© The Financial Times Ltd 2016 FT and 'Financial Times' are trademarks of The Financial Times Ltd.
July 13, 2014 9:18 pm
Not only New York but other large port cities of the eastern seaboard of the Americas – Montevideo, São Paulo, Buenos Aires and Caracas – received waves of European émigrés in the 1930s and absorbed avant-garde influences to create innovative art forms. North American abstract expressionism grew out of Parisian surrealism, but South American artists harnessed instead strategies from Russian constructivism, Bauhaus and De Stijl, whose utopian spirit met the mood of optimism and growth in the progressive economies of Uruguay, Argentina, Brazil and Venezuela.
Patricia Phelps de Cisneros, wife of Venezuelan media billionaire Gustavo Cisneros, has collected work by mid-20th-century artists from these countries since the 1970s, when they had no global presence. Opening with pioneering Uruguayan painter Joaquín Torres-García, who included pre-Columbian references in a pictogram style reminiscent of Paul Klee, her outstanding collection on show here unravels how Latin American artists used geometry to liberate colour and form from the picture plane. First, in the 1940s, wittily irregular plywood compositions – by Juan Alberto Molenberg, Tomás Maldonado (“Development of a Triangle”) – reprised Mondrian and Malevich; then the marvellously playful Hélio Oiticica hung bright monochrome reliefs from the ceiling, while Lygia Clark’s shiny, hinged aluminium sculptures opened up like folded paper, as in “Monument to All Situations”.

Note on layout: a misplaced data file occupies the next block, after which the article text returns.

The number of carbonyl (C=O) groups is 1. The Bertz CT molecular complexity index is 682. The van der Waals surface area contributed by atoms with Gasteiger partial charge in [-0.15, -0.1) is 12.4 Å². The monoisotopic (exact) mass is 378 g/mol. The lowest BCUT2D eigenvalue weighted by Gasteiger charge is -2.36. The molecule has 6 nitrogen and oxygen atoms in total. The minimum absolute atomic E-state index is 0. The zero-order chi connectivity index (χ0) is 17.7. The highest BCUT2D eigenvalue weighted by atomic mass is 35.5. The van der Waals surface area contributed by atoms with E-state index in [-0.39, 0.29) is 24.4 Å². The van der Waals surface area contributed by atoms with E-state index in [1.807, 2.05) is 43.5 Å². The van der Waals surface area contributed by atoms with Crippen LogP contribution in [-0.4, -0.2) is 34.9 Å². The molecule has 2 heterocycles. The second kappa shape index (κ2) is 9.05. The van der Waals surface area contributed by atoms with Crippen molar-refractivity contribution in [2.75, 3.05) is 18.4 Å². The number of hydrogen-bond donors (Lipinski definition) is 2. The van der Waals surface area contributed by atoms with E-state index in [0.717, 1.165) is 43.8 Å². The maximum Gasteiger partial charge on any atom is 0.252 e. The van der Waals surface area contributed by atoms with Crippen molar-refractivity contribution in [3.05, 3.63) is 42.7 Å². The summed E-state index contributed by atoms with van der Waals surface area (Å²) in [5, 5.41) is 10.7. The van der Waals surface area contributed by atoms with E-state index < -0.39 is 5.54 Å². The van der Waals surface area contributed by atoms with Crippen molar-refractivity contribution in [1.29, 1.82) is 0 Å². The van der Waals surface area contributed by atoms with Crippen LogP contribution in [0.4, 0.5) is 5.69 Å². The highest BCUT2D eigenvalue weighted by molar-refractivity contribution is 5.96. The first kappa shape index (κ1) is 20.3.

The Royal Academy’s Sackler Wing can be limiting but in this dynamic mise en scène the works look terrific, and the show fizzes with energy and the excitement of young artists whose breakthroughs were, says co-curator Gabriel Pérez-Barreiro, “visual manifestos” of political/philosophical belief systems. Chief among these was the idea that the observer becomes participant, changing works by moving around, through and within them, and here the Venezuelans are kings. The show’s highlights are versions of kinetic art by Gego – toppling painted iron constructions such as “Eight Squares” – Jesús Soto’s installation “Nylon Cube”, which seems to make an entire gallery sway, and a shimmering five-metre stripe painting “Physichromie No 500” by 90-year-old Carlos Cruz-Diez, who lives in Paris and fuses influences of Seurat and Cézanne with the Latin radical geometry of the show’s title.
To September 28, royalacademy.org.uk
Copyright The Financial Times Limited 2016. You may share using our article tools.
Please don't cut articles from FT.com and redistribute by email or post to the web.